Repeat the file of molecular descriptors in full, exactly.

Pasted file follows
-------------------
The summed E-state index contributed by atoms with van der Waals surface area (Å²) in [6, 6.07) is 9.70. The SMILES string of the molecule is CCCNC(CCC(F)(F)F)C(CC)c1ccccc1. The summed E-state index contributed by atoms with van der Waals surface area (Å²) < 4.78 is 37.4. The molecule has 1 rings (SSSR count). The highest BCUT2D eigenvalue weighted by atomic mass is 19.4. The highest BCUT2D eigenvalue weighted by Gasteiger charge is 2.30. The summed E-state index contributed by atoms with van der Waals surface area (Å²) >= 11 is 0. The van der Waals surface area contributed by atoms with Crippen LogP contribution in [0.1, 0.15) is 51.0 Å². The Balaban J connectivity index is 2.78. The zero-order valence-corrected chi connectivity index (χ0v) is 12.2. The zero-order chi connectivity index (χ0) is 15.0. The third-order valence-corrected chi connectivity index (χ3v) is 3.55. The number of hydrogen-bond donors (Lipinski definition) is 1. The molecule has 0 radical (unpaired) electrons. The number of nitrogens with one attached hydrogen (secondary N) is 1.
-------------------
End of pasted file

The summed E-state index contributed by atoms with van der Waals surface area (Å²) in [6, 6.07) is 9.70. The SMILES string of the molecule is CCCNC(CCC(F)(F)F)C(CC)c1ccccc1. The summed E-state index contributed by atoms with van der Waals surface area (Å²) < 4.78 is 37.4. The molecule has 1 rings (SSSR count). The highest BCUT2D eigenvalue weighted by atomic mass is 19.4. The highest BCUT2D eigenvalue weighted by Gasteiger charge is 2.30. The summed E-state index contributed by atoms with van der Waals surface area (Å²) >= 11 is 0. The van der Waals surface area contributed by atoms with Crippen LogP contribution in [0.1, 0.15) is 51.0 Å². The Balaban J connectivity index is 2.78. The zero-order valence-corrected chi connectivity index (χ0v) is 12.2. The zero-order chi connectivity index (χ0) is 15.0. The third-order valence-corrected chi connectivity index (χ3v) is 3.55. The number of hydrogen-bond donors (Lipinski definition) is 1. The molecule has 0 radical (unpaired) electrons. The number of nitrogens with one attached hydrogen (secondary N) is 1.